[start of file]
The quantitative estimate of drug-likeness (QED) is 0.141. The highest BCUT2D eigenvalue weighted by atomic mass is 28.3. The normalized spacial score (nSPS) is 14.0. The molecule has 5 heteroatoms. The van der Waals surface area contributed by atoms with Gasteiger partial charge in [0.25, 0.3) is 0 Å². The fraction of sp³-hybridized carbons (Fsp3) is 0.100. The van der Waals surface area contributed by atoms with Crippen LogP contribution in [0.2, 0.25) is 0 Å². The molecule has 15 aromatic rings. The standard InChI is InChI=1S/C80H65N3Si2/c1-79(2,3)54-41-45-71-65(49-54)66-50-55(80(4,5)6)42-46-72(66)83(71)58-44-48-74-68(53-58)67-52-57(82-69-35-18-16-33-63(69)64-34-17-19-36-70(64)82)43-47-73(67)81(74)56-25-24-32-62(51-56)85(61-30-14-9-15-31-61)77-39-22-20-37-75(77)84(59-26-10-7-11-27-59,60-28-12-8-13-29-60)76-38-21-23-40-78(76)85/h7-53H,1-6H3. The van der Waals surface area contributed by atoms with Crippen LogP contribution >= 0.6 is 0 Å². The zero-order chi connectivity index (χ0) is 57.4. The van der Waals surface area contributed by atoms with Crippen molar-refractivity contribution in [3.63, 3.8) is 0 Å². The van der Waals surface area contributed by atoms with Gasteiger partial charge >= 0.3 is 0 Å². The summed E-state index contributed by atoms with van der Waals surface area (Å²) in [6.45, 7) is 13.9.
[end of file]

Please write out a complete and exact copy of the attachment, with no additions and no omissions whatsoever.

The quantitative estimate of drug-likeness (QED) is 0.141. The highest BCUT2D eigenvalue weighted by atomic mass is 28.3. The normalized spacial score (nSPS) is 14.0. The molecule has 5 heteroatoms. The van der Waals surface area contributed by atoms with Gasteiger partial charge in [0.25, 0.3) is 0 Å². The fraction of sp³-hybridized carbons (Fsp3) is 0.100. The van der Waals surface area contributed by atoms with Crippen LogP contribution in [0.2, 0.25) is 0 Å². The molecule has 15 aromatic rings. The standard InChI is InChI=1S/C80H65N3Si2/c1-79(2,3)54-41-45-71-65(49-54)66-50-55(80(4,5)6)42-46-72(66)83(71)58-44-48-74-68(53-58)67-52-57(82-69-35-18-16-33-63(69)64-34-17-19-36-70(64)82)43-47-73(67)81(74)56-25-24-32-62(51-56)85(61-30-14-9-15-31-61)77-39-22-20-37-75(77)84(59-26-10-7-11-27-59,60-28-12-8-13-29-60)76-38-21-23-40-78(76)85/h7-53H,1-6H3. The van der Waals surface area contributed by atoms with Crippen LogP contribution >= 0.6 is 0 Å². The zero-order chi connectivity index (χ0) is 57.4. The van der Waals surface area contributed by atoms with Crippen molar-refractivity contribution in [3.63, 3.8) is 0 Å². The van der Waals surface area contributed by atoms with Gasteiger partial charge >= 0.3 is 0 Å². The summed E-state index contributed by atoms with van der Waals surface area (Å²) in [6.45, 7) is 13.9.